The next step was preparing the "frosting." I had a few ounces of white chocolate frosting left over from the Nostalgia Cake. I heated it in the microwave for about thirty seconds. Then I added about two pints of vanilla ice cream to the bowl and stirred to soften and blend it. The next step was the hardest of all. I pulled the cake from the freezer, removed the plastic wrap, and tried to spread the frosting in a thin, even layer over the top and sides of the cake. The ice cream layer needs to be frozen solid before frosting. I rushed mine, and as a result, some of the green mint ice cream seeped into the white vanilla frosting. It was difficult to spread the frosting anyway, because there is a small range between the temperature at which the ice cream is soft enough to spread and the temperature when it becomes a drippy liquid.

Ty's BirthdayThat's about it. I'm sure that there are some things that could be done to prettify the cake, like decorating with sprinkles, chocolate chips, and whatnot. I decided to write on top of the cake using Hershey's Shell ice cream topping. I had a ridiculous time trying to write with it, but I was already committed after a terrible capital H. It seems impossible to stop the flow at the end of a letter, so I switched to cursive. Dotting the i's and crossing the t's was fun. Then Wendy insisted I needed a comma in there, and that was a mess, too. Ty said I made a lazy 'T' in his name.

After that, the cake just needed to sit in the freezer until a few minutes before it was time to put the candles in and sing. Today is also my grandmother's 80th birthday, so it was a fun party day.

Ty's Birthday

January 27, 2008

The Cake Bible vs. The Good Book

I attempted the White Lilac Nostalgia Cake from The Cake Bible. As a result I had to Google such things as "rescuing buttercream" and "cocoa butter substitutions," so you can probably imagine how it went.

White Lilac Nostalgia Cake (sans lilacs)

The White Lilac Nostalgia uses four recipes from The Cake Bible: White Velvet Butter Cake, Raspberry Mousseline, Crème Ivoire Deluxe, and Crystallized Lilacs. The white cake was pretty standard. The mousseline was quite an undertaking, though. It was similar to the coconut buttercream I use for the Chocolate Blackout Cake, but it uses egg whites instead of yolks. The frosting curdled and separated upon mixing. I thought that the butter must be too warm, so I stuck the mixing bowl in the fridge. Chilling didn't help the problem. I finally decided that the frosting wasn't too warm but was in fact too cold. I have a reputation for not turning on the heater at my house, and my kitchen was probably 60º. I soaked a dish towel in hot water and wrapped it around the mixing bowl. After a few minutes, the frosting had warmed up and whipped up smoothly. I pureed some raspberries, strained the seeds, and added it to the frosting. I didn't think the raspberry flavor was strong enough, so I added more puree. The Crème Ivoire Deluxe recipe called for 1½ pounds of white chocolate, cocoa butter, clarified butter, and safflower oil. I didn't find cocoa butter at United, so I added butter. This frosting was easy to whip up, but spreading it smoothly was difficult. The last step was adding crystallized flowers. Lilacs are as hard to get around here as cocoa butter is, so I used some pansies from one of those edible flower packages. I had this brilliant idea to put the flowers in the oven on low heat to dry them, being short on time. That didn't work out so well. They got pretty crispy.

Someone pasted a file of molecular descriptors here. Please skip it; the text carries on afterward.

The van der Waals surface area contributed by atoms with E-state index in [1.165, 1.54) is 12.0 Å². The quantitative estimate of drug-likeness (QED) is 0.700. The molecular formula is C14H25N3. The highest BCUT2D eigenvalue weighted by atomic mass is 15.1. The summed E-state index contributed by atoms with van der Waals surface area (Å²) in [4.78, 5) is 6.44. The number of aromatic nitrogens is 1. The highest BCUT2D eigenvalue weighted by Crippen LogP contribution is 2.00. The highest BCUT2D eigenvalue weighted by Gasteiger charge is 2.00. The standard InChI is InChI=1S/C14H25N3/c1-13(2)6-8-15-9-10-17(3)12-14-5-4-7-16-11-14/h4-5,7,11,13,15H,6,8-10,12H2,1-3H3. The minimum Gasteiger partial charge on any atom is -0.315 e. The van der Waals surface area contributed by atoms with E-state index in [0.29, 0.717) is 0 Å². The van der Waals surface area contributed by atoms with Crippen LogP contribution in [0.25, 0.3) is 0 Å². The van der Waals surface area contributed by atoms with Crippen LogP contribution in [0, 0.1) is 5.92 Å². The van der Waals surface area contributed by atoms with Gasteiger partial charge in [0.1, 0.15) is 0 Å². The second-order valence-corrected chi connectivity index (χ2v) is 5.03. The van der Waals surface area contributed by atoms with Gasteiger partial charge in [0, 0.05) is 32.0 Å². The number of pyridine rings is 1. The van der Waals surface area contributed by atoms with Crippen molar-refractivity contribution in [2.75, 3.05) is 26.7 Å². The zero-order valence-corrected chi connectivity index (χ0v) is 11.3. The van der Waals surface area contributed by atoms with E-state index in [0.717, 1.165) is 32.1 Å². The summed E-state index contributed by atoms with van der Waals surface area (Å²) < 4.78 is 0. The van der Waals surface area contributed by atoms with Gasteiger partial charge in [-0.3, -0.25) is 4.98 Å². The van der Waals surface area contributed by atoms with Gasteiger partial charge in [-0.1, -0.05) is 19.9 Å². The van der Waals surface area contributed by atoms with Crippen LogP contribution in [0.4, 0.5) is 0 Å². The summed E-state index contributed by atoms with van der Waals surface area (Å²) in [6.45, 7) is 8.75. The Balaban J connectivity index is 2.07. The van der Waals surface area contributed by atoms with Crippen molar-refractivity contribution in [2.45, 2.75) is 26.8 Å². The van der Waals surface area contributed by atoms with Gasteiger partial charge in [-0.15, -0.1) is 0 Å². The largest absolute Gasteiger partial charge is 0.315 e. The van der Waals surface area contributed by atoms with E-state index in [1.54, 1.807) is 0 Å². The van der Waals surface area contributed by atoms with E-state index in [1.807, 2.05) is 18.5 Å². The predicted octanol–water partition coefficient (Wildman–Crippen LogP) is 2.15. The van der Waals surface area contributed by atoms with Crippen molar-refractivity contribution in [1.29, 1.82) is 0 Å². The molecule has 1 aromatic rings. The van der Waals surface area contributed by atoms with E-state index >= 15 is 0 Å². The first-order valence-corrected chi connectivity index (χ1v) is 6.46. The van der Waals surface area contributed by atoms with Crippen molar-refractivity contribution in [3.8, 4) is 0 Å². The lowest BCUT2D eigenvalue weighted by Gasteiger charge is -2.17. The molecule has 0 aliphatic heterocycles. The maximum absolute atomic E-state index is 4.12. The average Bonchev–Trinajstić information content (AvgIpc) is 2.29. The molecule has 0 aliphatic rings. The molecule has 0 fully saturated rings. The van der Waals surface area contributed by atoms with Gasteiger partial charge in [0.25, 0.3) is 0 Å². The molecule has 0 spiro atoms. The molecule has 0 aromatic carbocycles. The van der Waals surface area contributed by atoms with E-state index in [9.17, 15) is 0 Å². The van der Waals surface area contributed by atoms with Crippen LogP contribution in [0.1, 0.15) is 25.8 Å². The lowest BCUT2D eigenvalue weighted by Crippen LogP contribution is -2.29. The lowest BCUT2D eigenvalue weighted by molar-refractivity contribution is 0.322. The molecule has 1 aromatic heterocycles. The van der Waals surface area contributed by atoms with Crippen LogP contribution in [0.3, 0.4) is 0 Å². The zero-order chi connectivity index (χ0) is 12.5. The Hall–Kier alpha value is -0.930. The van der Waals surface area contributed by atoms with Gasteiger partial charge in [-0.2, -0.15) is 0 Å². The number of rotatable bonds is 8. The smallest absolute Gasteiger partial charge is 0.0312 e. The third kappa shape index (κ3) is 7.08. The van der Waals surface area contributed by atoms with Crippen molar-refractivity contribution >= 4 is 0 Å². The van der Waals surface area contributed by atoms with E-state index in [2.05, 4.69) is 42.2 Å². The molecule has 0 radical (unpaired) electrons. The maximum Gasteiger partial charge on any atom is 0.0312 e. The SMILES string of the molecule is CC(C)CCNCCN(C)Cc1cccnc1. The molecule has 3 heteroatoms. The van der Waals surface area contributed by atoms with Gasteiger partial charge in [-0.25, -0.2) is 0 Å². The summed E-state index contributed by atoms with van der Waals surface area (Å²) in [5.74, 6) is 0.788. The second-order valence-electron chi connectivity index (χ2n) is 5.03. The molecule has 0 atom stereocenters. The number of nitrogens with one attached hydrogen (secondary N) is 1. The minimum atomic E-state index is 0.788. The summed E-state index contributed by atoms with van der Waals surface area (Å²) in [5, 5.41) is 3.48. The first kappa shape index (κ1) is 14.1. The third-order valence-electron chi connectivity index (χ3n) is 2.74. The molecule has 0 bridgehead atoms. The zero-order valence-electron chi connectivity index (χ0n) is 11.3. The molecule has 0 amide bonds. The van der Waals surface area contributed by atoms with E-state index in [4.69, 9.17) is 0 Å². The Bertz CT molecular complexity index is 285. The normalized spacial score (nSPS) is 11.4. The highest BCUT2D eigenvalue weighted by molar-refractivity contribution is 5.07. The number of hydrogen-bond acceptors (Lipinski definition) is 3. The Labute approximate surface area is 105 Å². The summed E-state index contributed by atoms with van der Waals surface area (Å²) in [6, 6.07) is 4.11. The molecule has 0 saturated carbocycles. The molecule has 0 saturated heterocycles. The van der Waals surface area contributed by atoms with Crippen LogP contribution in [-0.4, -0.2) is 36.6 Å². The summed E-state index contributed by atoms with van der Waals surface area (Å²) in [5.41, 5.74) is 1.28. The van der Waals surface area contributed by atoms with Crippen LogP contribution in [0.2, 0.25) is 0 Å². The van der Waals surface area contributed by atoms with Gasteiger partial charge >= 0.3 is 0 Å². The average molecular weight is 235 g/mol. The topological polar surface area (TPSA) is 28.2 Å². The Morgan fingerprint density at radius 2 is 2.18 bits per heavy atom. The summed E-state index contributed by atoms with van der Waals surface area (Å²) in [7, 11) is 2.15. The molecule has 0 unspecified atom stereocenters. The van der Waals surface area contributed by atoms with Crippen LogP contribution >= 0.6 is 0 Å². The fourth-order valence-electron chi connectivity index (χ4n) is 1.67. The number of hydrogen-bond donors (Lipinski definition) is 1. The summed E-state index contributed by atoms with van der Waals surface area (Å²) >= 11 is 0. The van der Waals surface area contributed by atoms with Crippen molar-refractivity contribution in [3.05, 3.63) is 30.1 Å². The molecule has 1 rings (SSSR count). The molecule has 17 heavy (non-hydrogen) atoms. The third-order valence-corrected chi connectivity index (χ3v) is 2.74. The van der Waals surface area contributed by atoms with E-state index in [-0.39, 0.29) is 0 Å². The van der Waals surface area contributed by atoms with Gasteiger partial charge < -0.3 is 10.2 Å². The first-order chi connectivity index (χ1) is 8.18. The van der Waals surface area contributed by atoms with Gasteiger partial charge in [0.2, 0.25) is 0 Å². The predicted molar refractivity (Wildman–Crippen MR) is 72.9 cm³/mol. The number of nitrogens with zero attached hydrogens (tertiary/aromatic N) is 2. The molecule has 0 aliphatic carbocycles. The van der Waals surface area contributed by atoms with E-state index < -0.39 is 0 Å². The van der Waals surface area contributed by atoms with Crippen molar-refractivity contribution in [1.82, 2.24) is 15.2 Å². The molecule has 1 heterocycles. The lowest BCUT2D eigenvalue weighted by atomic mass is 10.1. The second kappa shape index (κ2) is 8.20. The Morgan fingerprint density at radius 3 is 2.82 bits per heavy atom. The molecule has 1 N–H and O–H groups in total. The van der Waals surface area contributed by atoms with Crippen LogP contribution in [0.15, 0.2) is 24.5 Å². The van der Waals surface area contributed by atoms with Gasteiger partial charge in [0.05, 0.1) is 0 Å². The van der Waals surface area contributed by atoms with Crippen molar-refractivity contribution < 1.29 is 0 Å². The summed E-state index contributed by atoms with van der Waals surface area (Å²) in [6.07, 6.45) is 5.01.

White Lilac Nostalgia Cake (sans lilacs)I have these unfortunately high expectations, and when I spend this long on a cake recipe, it'd better wow me in both the presentation and taste categories. I thought this one scored pretty high on presentation points. I wasn't very happy with the taste, though. The raspberry frosting had a bizarre consistency and wimpy flavor, and the white chocolate was thick and didn't melt in the mouth as quickly as it might have. I could go on with further analysis, but the funny thing was that the cake was markedly better the second day. The cake absorbed moisture from the mousseline, and that improved the frosting's texture significantly.

I found a blog devoted to working through The Cake Bible recipe by recipe. They have a write-up of their White Lilac Nostalgia here. My frosting looks neon pink compared to their pastel pink frosting, and I didn't even add the food coloring Beranbaum's recipe called for. May I say, too, that when I'm out of school, I would love to blog my way through a cookbook. That is, if I don't have my own cooking show by then, right, Katie?

It seemed like this cake recipe took some extra pains that really weren't necessary. I always look to The Good Book, or The America's Test Kitchen Family Cookbook, first for recipes. ATK is good about explaining why they use certain ingredients or follow a certain process. I've almost always had good results with their recipes. Compared to other cookbooks, you could say it's fussy, but I'd say precise and meticulous. One thing I sorely miss in The Cake Bible is the step-by-step, "look for this" type of instructions. I'm a beginner who needs thorough explanation.

On a better note, today for lunch we had Reubens, and I thought they were fantastic. I should have taken a picture, but I was in a hurry to stuff my face.

January 23, 2008